Data Is Equally Useful to Patients and Providers

We wanted the data to be useful for patients as well as for their caregivers, so we built a user interface that generates line charts to show how patients progress over the course of their treatment. Providers can view the graphs before entering the clinic room, and we have found that showing patients a visual of their progress during their clinic visit is a powerful tool to engage them in their care.

The following video demonstration shows the UR VOICE system in action in the clinic:


Allison McIntyre accepted the 2017 Sherman Award on behalf of URMC’s UR VOICE Team. She is pictured with Mark O’Leary (left), president of Taylor Healthcare, and Karen Frush, MD (right), chief patient safety officer, Duke University Health System, vice president of quality, Lifepoint Hospitals, and member of the NPSF Board of Directors.

Not only is the data used for shared decision-making between a provider and an individual patient, collectively, this patient-reported-outcome information will help providers assess their work, link patient expectations with predictable outcomes and assist in the development of new ways to improve outcomes. There is also benefit at the level of population health management as this data is yielding important information that will help URMC deliver the highest quality care in the most cost-efficient way. To improve value, we must improve outcomes, and being able to measure outcomes from the patient’s perspective is highly important to our efforts.

PROMIS collections began in the department of orthopaedics in February 2015, and as word spread throughout the medical center, other programs have asked to adopt it for their patients. Because of our ambitious goal of collecting this important information at every outpatient visit and across medical specialties, we have collected more than ONE MILLION PROMIS scores on 143,984 URMC patients to date!

It is an honor to be one of the two 2017 recipients of the Sherman Award, which recognized how this innovative program engages our patients and allows them to be active participants in their care.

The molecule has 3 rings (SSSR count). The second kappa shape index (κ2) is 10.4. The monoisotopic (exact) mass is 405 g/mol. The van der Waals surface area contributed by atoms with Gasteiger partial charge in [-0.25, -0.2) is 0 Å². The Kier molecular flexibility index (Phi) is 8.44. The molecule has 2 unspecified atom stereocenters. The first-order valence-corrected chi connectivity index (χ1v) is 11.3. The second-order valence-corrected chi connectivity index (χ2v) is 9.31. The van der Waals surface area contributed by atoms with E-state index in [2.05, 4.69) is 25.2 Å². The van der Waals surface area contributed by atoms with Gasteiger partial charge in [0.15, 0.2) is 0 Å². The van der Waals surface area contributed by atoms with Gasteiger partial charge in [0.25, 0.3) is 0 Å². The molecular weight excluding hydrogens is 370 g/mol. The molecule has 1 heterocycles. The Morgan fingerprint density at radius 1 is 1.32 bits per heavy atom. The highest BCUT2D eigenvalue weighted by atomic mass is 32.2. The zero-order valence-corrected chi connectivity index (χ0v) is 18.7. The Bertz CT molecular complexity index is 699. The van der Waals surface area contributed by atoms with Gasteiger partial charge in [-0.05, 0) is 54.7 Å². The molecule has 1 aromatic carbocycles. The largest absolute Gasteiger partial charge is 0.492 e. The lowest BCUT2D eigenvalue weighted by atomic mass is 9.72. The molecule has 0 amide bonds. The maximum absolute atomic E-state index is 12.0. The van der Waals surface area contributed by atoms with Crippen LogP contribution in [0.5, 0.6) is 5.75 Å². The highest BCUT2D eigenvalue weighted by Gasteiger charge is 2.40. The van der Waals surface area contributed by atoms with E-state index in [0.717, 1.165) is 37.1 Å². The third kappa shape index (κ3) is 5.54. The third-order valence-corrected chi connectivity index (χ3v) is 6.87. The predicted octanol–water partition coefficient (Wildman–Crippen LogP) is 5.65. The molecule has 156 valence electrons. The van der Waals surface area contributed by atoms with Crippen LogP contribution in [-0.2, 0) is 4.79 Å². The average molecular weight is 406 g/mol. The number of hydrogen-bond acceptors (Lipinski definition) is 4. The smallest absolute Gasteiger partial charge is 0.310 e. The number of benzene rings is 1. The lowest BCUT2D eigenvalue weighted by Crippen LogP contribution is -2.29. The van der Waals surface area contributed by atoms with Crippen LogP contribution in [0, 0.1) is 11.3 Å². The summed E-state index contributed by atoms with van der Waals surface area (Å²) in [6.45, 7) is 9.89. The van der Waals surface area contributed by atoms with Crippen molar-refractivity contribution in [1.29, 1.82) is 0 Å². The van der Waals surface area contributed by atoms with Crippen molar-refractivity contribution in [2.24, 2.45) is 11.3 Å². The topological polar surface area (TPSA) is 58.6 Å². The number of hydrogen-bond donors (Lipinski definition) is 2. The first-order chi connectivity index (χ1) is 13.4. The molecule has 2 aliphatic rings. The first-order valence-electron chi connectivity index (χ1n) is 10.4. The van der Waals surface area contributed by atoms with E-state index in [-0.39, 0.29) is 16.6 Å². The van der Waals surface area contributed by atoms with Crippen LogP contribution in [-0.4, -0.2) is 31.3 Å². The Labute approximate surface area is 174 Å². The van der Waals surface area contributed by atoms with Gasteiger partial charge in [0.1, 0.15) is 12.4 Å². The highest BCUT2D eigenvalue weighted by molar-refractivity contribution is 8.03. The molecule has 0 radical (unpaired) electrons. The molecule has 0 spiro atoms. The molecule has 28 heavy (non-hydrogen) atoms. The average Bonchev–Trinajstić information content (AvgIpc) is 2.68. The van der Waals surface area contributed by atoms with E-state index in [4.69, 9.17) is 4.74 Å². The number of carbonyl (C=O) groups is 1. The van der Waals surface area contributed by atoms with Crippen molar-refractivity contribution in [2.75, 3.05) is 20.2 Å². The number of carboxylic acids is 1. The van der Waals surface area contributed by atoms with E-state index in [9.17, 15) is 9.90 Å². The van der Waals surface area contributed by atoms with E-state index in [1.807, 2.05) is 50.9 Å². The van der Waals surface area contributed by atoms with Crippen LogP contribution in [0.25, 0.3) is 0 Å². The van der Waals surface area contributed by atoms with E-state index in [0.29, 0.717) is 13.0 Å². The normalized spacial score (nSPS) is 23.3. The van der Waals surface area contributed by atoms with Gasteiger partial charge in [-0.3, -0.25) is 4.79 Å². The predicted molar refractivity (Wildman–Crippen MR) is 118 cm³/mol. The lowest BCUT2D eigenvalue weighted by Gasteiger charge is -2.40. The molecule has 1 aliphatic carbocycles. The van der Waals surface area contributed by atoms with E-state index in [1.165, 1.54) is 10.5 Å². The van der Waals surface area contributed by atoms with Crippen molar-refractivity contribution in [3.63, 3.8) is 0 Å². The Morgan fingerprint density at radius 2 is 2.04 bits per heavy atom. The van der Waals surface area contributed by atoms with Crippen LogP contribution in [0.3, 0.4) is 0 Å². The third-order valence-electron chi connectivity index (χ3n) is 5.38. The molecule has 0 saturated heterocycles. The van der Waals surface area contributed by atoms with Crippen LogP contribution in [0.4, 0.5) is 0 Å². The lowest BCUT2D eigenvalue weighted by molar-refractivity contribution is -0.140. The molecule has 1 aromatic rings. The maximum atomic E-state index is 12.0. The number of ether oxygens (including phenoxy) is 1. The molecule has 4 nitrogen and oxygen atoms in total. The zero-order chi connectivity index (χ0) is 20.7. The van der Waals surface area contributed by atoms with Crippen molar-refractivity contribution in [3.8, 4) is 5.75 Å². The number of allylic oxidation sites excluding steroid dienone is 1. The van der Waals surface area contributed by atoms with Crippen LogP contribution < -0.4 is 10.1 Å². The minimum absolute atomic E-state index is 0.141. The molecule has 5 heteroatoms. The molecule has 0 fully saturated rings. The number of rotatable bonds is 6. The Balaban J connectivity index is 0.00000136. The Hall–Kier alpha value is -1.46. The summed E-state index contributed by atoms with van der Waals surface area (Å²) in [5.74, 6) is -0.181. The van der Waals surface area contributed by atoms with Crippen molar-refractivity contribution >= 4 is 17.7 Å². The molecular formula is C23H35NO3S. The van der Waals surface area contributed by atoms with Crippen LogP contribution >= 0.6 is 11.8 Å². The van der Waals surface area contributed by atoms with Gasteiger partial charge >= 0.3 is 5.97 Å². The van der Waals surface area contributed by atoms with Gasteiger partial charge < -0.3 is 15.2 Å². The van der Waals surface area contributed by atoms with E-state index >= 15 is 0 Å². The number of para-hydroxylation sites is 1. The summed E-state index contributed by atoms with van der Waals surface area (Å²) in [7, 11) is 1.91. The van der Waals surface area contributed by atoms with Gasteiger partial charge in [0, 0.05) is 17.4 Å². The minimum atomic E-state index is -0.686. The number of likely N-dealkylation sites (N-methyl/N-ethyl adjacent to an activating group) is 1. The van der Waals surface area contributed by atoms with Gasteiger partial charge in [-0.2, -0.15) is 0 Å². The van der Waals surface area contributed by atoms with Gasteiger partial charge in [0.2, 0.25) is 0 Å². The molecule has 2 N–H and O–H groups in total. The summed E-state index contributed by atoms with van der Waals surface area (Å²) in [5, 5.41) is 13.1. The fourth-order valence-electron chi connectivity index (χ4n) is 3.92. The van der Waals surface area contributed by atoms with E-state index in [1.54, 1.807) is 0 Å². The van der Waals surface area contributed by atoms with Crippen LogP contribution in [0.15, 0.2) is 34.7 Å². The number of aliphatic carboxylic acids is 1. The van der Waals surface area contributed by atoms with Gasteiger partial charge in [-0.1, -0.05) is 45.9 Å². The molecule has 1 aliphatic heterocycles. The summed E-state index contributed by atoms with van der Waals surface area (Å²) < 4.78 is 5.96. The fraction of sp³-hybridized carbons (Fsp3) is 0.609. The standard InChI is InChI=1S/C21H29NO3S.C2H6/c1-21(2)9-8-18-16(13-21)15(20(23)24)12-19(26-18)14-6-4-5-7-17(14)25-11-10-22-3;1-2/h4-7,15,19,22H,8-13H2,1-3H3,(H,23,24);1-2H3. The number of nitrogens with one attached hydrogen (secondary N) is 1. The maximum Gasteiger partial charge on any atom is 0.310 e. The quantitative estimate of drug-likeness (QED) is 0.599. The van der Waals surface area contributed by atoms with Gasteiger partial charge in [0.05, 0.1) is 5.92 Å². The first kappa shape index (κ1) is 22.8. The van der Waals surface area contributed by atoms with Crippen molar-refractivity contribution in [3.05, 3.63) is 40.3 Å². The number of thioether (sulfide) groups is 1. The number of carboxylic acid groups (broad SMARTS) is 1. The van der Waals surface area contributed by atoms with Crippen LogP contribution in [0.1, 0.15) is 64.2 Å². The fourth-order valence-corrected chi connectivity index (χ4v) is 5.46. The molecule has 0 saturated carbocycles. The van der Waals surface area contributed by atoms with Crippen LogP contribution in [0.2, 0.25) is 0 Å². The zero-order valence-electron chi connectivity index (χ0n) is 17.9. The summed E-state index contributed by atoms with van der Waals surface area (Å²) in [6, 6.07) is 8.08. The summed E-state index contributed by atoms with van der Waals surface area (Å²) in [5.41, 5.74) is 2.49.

We are grateful to our URMC colleagues and leadership for their support in this mission, to the URMC Clinical Innovations Team for their work on UR VOICE, to Northwestern for its continuing development of PROMIS and most of all, to our patients. By embracing this change in their care experience, and generously sharing vital insight into their bio- psycho- and social well-being, our patients are helping URMC change care and improve outcomes.


Allison McIntyre Allison W. McIntyre, MPH, CCRC, is clinical program administrator for patient reported outcomes at the University of Rochester Medical Center in Rochester, New York. She received her bachelor of science degree from Cornell University and her masters degree in public health from the University of Rochester and has spent the last 30 years working in the medical field, primarily as a clinical research coordinator. As the senior health project coordinator for the Department of Orthopaedics at URMC, Allison managed a busy clinical research team and more than 100 research studies while also coordinating the pilot collections of patient reported outcomes in a clinical setting. This early work, and additional effort by a great team of dedicated individuals, has resulted in an efficient and effective collection system that tracks patient reported pain interference, physical function status and mood in outpatient clinics across URMC. She can be reached at allisonw_mcintyre@urmc.rochester.edu.